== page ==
You may think why I didn’t speak to Mr. D’mello. Well, I wanted to speak to him and I even traced up the stairs to his house a couple of times after returning from work. But I was greeted with a lock on the door. He too probably went out for work or maybe he had some friends or family who he visited regularly. And I definitely wouldn’t have walked up in the middle of the night to confront him. And involving the security guards at this stage wasn’t a plausible idea.

Anyway, I was happy that I had made Mr. D’mello, or his guest realize societal courtesy. Life continued as usual for me. I did see Jason and his father going out from or returning to the apartment building now and then. But there weren’t any greetings exchanged. Not because I didn’t want to. Just that he never initiated any ‘hellos’ and we never seemed to look at each other. In fact, Mr. D’mello seemed to avoid eye contact, which probably sprouted from the embarrassment of causing a disturbance at unearthly hours. I too kept to myself like I usually did.

A week went by hurriedly when I completed all my presentations. My boss was happy with the deals I helped crack and granted me a day off. This made for an extended weekend. I was excited because that weekend, my sister and brother-in-law decided to take a break from the routine which included dropping their 6-year old daughter Moni to my place before heading off to a countryside resort. I appreciated these little vacations they planned every once in a while. It kept them rejuvenated to live the regular. And Moni was a sweetheart, no-trouble girl who I loved to hang out with. So after spending Friday at the salon getting a good long massage, I prepped and planned for the fun little girly things that Moni and I would indulge in.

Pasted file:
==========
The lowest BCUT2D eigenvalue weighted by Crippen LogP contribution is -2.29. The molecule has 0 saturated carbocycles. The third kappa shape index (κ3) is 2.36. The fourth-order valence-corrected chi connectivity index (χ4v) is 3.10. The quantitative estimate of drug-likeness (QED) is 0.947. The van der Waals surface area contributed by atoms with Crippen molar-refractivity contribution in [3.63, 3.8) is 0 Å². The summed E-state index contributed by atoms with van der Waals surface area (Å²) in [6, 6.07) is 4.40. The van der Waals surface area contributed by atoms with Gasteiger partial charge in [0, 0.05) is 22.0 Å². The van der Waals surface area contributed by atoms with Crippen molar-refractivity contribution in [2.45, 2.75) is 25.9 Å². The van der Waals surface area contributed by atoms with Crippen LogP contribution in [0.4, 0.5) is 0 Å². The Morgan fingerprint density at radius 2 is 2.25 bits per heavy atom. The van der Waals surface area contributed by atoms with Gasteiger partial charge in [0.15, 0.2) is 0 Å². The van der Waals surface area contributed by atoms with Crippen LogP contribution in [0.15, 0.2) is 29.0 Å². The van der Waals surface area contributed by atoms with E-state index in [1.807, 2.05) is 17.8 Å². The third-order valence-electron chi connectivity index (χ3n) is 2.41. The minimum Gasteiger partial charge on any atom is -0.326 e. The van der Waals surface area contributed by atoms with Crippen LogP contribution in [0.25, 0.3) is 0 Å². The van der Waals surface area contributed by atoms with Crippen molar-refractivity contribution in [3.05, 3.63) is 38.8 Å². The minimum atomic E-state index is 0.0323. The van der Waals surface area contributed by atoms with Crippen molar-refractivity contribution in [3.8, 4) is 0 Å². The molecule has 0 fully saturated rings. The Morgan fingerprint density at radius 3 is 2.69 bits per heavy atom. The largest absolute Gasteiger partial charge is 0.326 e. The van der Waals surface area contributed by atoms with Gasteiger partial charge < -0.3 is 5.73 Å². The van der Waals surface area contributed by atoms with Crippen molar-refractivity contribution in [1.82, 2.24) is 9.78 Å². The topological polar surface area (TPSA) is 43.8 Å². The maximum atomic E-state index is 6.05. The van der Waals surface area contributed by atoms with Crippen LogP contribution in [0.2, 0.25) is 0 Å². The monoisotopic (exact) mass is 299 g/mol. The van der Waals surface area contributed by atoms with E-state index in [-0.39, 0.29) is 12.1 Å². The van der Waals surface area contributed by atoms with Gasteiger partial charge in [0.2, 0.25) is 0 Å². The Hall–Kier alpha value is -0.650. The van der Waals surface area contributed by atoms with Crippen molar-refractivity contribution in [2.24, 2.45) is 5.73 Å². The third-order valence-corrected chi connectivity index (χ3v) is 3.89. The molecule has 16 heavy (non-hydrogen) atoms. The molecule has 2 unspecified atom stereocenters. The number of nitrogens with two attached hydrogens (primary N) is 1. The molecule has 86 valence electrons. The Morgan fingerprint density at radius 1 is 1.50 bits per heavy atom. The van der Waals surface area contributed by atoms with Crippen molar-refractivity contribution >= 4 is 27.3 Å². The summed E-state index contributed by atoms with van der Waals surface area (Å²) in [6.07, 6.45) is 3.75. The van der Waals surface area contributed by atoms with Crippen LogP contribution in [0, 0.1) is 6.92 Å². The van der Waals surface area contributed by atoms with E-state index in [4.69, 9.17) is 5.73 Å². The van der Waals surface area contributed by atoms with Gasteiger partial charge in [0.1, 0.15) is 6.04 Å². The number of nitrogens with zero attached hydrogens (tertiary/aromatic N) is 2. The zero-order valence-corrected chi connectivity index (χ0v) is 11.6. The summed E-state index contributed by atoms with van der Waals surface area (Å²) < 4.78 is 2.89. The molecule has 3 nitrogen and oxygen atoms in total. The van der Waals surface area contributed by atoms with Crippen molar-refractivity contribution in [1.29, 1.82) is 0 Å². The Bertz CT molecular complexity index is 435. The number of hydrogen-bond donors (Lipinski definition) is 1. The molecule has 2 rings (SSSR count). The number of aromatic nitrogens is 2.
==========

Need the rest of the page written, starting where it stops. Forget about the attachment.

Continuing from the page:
That Saturday morning after breakfast, Moni sat down to finish her homework. I was in the kitchen cleaning up. We had decided to go to the shopping mall later for some greasy fast food and then get our nails painted.

TICK-TOCK-TICK-TOCK

Ah! Not again.

Exasperated, I turned around to pick the cane and stormed out of the kitchen to go to the study and knock the ceiling back. As I stepped out of the kitchen into the dining area, what I saw made me skip my beat. Moni was sitting on the dining table and tapping her knuckles.

TICK-TOCK-TICK-TOCK

“What is that sound, Moni? And why aren’t you studying?”, flabbergasted, I snapped at her.

“This…. TICK-TOCK-TICK-TOCK…..? This is Morse Code auntie, it indicates danger.”

“Danger? What danger? Where did you learn that?”

“Yes. It’s a new subject that every class is supposed to learn. That’s

the homework I am working on. This one is the most important code. Miss Linda says to use it when someone scares us or beats us or does the bad touch.”

My jaw dropped. My throat went dry. I felt lost for a minute.

So……that sound…..was…..not….. Mr. D’mello…..tap dancing…..or……his guest learning to walk in high heels…….?

Jason……?????

I quickly gulped some water and picked up my phone to dial Children Helpline and narrated the incident. They arrived shortly along with the cops. Considering Jason was so young, no proof was required to take Mr. D’mello into custody and question him.

Jason was first referred to a child psychologist and then to a foster home. Mr. D’mello wasn’t allowed to meet his son. He was sentenced police custody for a long time. The psychologist worked meticulously on him. Jason would initially just stare and nod his head or respond very softly in a few words on being asked anything. He seemed hesitant to even ask for water.

He looked happy to see me when I visited the foster home after my office hours. I apologized to him for not understanding what he was trying to communicate all those nights. His blank eyes and cold face tore my heart. He wasn’t numb. He wasn’t devoid of emotions either. He was hesitant. And fearful. His bruised body and the cut on the upper lip testified the horror he must’ve gone through.